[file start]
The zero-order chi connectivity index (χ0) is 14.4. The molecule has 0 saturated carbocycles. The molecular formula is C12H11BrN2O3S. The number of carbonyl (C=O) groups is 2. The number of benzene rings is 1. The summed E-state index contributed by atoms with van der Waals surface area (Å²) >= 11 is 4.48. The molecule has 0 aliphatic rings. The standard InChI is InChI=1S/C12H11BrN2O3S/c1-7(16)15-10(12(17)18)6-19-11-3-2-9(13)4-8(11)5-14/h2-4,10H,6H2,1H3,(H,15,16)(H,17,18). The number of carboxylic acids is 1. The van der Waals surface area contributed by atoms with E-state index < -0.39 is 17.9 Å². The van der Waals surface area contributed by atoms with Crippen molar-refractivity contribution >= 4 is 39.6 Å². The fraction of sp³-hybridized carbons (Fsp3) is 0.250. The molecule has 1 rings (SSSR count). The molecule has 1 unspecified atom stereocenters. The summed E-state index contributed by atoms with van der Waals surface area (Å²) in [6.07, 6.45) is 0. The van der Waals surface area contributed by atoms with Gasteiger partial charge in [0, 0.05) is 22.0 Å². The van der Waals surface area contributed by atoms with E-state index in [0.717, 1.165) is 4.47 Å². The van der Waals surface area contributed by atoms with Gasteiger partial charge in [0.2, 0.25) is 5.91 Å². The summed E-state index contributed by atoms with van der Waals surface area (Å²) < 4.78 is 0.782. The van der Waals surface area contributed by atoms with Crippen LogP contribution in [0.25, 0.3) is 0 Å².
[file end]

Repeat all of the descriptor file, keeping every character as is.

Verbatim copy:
The zero-order chi connectivity index (χ0) is 14.4. The molecule has 0 saturated carbocycles. The molecular formula is C12H11BrN2O3S. The number of carbonyl (C=O) groups is 2. The number of benzene rings is 1. The summed E-state index contributed by atoms with van der Waals surface area (Å²) >= 11 is 4.48. The molecule has 0 aliphatic rings. The standard InChI is InChI=1S/C12H11BrN2O3S/c1-7(16)15-10(12(17)18)6-19-11-3-2-9(13)4-8(11)5-14/h2-4,10H,6H2,1H3,(H,15,16)(H,17,18). The number of carboxylic acids is 1. The van der Waals surface area contributed by atoms with E-state index < -0.39 is 17.9 Å². The van der Waals surface area contributed by atoms with Crippen molar-refractivity contribution >= 4 is 39.6 Å². The fraction of sp³-hybridized carbons (Fsp3) is 0.250. The molecule has 1 rings (SSSR count). The molecule has 1 unspecified atom stereocenters. The summed E-state index contributed by atoms with van der Waals surface area (Å²) in [6.07, 6.45) is 0. The van der Waals surface area contributed by atoms with Gasteiger partial charge in [0, 0.05) is 22.0 Å². The van der Waals surface area contributed by atoms with E-state index in [0.717, 1.165) is 4.47 Å². The van der Waals surface area contributed by atoms with Gasteiger partial charge in [0.2, 0.25) is 5.91 Å². The summed E-state index contributed by atoms with van der Waals surface area (Å²) < 4.78 is 0.782. The van der Waals surface area contributed by atoms with Crippen LogP contribution in [0.25, 0.3) is 0 Å².